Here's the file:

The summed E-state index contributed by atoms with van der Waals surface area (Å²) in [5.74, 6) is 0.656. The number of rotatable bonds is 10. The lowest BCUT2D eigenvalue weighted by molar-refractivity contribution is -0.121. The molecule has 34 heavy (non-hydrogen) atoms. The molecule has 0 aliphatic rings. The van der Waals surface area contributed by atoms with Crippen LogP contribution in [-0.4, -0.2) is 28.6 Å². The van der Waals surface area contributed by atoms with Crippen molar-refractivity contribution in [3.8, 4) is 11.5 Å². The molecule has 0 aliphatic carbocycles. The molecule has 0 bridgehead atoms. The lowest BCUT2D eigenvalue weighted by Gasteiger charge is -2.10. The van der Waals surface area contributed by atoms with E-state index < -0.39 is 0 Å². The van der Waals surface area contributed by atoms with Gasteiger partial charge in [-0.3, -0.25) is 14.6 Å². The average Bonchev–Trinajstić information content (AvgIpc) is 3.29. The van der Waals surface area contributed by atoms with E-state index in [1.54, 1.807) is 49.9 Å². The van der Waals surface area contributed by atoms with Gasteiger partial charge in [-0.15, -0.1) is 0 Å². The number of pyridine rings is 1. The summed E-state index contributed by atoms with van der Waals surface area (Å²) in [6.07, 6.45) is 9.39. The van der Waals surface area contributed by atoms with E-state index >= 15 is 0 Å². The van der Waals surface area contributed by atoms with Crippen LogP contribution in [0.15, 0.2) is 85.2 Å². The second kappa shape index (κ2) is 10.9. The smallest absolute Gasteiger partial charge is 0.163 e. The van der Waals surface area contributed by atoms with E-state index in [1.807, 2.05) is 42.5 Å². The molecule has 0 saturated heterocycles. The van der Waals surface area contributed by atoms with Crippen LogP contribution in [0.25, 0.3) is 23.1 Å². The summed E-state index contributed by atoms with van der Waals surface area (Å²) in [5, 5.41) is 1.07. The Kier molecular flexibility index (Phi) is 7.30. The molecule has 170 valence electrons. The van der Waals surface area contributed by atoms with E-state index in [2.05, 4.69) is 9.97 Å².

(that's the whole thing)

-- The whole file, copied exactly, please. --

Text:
The summed E-state index contributed by atoms with van der Waals surface area (Å²) in [5.74, 6) is 0.656. The number of rotatable bonds is 10. The lowest BCUT2D eigenvalue weighted by molar-refractivity contribution is -0.121. The molecule has 34 heavy (non-hydrogen) atoms. The molecule has 0 aliphatic rings. The van der Waals surface area contributed by atoms with Crippen LogP contribution in [-0.4, -0.2) is 28.6 Å². The van der Waals surface area contributed by atoms with Crippen molar-refractivity contribution in [3.8, 4) is 11.5 Å². The molecule has 0 aliphatic carbocycles. The molecule has 0 bridgehead atoms. The lowest BCUT2D eigenvalue weighted by Gasteiger charge is -2.10. The van der Waals surface area contributed by atoms with E-state index < -0.39 is 0 Å². The van der Waals surface area contributed by atoms with Gasteiger partial charge in [-0.3, -0.25) is 14.6 Å². The average Bonchev–Trinajstić information content (AvgIpc) is 3.29. The van der Waals surface area contributed by atoms with E-state index in [1.54, 1.807) is 49.9 Å². The van der Waals surface area contributed by atoms with Gasteiger partial charge in [-0.15, -0.1) is 0 Å². The number of pyridine rings is 1. The summed E-state index contributed by atoms with van der Waals surface area (Å²) in [6.07, 6.45) is 9.39. The van der Waals surface area contributed by atoms with E-state index >= 15 is 0 Å². The van der Waals surface area contributed by atoms with Crippen LogP contribution in [0.15, 0.2) is 85.2 Å². The second kappa shape index (κ2) is 10.9. The smallest absolute Gasteiger partial charge is 0.163 e. The van der Waals surface area contributed by atoms with E-state index in [1.807, 2.05) is 42.5 Å². The molecule has 0 saturated heterocycles. The van der Waals surface area contributed by atoms with Crippen LogP contribution in [0.25, 0.3) is 23.1 Å². The summed E-state index contributed by atoms with van der Waals surface area (Å²) in [5, 5.41) is 1.07. The Kier molecular flexibility index (Phi) is 7.30. The molecule has 170 valence electrons. The van der Waals surface area contributed by atoms with E-state index in [2.05, 4.69) is 9.97 Å².